Thursday, February 14, 2002

OHA logo

Apoliona takes helm
of OHA board

Housing partnership advances

By Pat Omandam

The winds of political change have once again swept through the Office of Hawaiian Affairs, this time returning Haunani Apoliona as board chairwoman while Clayton Hee contemplates a future outside of OHA.

"It's not a secret in the state of Hawaii that I have other plans that will take me out of this office," Hee said yesterday, just minutes before a group of trustees unseated him as chairman. Hee has previously said he is considering a run for lieutenant governor as a Democrat.

At yesterday's OHA meeting, trustee Clayton Hee, above, was ousted as OHA chairman in favor of Haunani Apoliona, below.

This is the sixth change in OHA leadership since 1997, and since then each chairman has averaged just nine months at the head of the agency's koa board table. Last Sept. 25, Hee took over the top post from Apoliona after five of nine trustees wanted a leadership change to cope with the slumping state economy following the Sept. 11 terrorist attacks.

Yesterday, one of those trustees, Linda Dela Cruz of the Big Island, decided to change sides and back Apoliona as chairwoman. Dela Cruz acknowledged she was the catalyst for the reorganization because she did not feel included in board leadership. Others, however, said her actions were spurred by a conflict with Hee over travel and travel-related expenses.

Rowena Akana, who was ousted as vice chairwoman, said Dela Cruz was not left out of the loop. Akana and trustee Charles Ota also criticized the new board leadership for saying OHA was unstable and inactive under Hee's leadership.

They cited a list of new programs approved at the committee level earlier yesterday that shows the leadership has been busy, including a home ownership partnership with lender Fannie Mae and a five-year, $1.525 million appropriation to the University of Hawaii Center for Hawaiian Studies.

Akana said the board shake-up was purely political and there was no reason for it. Hee even offered to resign as chairman on May 1 and allow changes to standing committees as a show of unity while the Legislature was in session. But the new majority declined, she said. "OHA should not be about whether we like each other or not ... but unfortunately at OHA, it is so political that the grab for power is more important than the people we represent," Akana said.

When asked by other trustees what she would do differently as chairwoman, Apoliona said for starters she would schedule regular board meetings and ensure all proposals were thoroughly reviewed at the committee level before seeking board approval.

Hawaiians who attended the meeting urged the board to work together because OHA's existence is being threatened in the legal and legislative arenas.



OHA committee OKs
housing partnership
with Fannie Mae

By Pat Omandam

One of the issues facing the new leadership of the Office of Hawaiian Affairs board is whether to give final approval to a homeownership program that allows Hawaiians to buy a home with no upfront cash needed.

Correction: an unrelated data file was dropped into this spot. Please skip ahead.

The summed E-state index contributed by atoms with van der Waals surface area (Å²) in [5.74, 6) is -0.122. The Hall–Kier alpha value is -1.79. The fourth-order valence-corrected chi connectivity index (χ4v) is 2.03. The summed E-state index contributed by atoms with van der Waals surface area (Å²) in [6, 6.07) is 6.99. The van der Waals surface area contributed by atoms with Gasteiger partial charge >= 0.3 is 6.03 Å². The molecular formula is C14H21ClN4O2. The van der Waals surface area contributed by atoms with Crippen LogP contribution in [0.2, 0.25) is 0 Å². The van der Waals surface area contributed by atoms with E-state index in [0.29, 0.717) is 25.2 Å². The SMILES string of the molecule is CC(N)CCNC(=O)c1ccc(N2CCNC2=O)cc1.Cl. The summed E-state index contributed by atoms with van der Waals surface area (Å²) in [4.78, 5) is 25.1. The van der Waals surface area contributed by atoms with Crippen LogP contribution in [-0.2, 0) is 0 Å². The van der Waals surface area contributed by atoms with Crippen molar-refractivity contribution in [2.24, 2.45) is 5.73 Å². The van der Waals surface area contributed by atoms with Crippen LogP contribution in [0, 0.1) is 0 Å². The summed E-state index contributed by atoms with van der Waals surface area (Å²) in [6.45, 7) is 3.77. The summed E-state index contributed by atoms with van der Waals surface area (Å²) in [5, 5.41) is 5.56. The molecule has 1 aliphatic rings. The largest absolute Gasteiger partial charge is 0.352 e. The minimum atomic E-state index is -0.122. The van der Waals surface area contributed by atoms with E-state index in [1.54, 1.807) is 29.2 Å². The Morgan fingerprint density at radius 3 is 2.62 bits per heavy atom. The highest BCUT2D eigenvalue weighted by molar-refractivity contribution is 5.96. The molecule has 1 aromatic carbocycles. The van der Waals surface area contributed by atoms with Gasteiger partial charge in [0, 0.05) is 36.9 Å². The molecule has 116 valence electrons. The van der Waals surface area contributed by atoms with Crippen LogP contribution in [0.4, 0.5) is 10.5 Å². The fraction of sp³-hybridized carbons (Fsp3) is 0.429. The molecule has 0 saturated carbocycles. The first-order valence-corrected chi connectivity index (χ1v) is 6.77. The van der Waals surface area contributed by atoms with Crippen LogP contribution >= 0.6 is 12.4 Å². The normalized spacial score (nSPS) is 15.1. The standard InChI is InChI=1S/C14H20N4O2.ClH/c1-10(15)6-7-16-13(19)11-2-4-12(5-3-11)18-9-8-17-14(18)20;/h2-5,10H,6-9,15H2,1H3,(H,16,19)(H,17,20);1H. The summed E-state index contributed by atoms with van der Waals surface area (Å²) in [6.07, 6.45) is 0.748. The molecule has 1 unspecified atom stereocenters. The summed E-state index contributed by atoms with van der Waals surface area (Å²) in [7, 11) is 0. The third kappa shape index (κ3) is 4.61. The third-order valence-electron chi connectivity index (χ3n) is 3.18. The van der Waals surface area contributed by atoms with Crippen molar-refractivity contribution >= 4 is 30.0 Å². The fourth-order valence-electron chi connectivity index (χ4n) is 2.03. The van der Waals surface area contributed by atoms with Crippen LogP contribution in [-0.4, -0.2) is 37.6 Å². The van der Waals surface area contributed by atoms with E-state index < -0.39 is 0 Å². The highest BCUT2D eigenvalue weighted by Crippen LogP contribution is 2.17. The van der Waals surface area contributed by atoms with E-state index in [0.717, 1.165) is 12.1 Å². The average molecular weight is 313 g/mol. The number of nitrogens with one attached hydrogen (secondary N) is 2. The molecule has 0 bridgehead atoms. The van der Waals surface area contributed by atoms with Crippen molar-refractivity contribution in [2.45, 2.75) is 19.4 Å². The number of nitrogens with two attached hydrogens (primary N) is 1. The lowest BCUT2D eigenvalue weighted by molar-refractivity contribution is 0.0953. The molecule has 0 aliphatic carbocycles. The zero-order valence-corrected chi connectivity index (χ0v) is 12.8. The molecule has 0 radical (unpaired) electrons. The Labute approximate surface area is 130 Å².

An OHA committee approved the measure yesterday, a few hours before trustee Haunani Apoliona took over the board chairmanship from Clayton Hee.

Under the program, lender Fannie Mae, a national private mortgage company, has agreed to invest $100 million in the Hawaiian community by providing 100 percent mortgage loans for qualified owner-occupant buyers and an additional 3 percent in second mortgage loans to cover down payments and closing costs.

OHA, in turn, would guarantee to underwrite the 3 percent second mortgages, up to $3 million. OHA officials say the program allows Hawaiians who have good credit and a steady income to qualify to buy homes as high as $450,000 with no money down. About 500 Hawaiian families will benefit from it, said Patti Tancayo, OHA housing officer.

Tancayo said Hawaiians who earn as much as $100,000 a year can participate as long as they meet credit and income qualifications. Proof of Hawaiian ancestry will be through an affidavit. The application process will be handled through agreements at First Hawaiian Bank, Bank of Hawaii and Central Pacific Bank.

"The two barriers of homeownership are down payment and closing costs," she said. "Through this program, we're removing the two barriers."

Trustee Rowena Akana, who lobbied Fannie Mae officials in Washington, D.C., over the past year to get involved with the Hawaiian community, said the program is significant because there is no other like it in the country.

"Once qualified for this program, they will have 100 percent financing, so they don't have to put out any money at all, if they choose not to," Akana said.

And for those people who do not qualify for these loans, Fannie Mae has agreed to provide a special program for them, while OHA would provide counseling to help them qualify.

Trustees said they see no problem with Fannie Mae earmarking a program just for Hawaiians, given it has done so for other ethnic groups. Nevertheless, they expect the program, if approved, to be challenged in court as have other programs since the U.S. Supreme Court in February 2000 struck down OHA's Hawaiians-only voting restriction for its board elections.

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E-mail to City Desk


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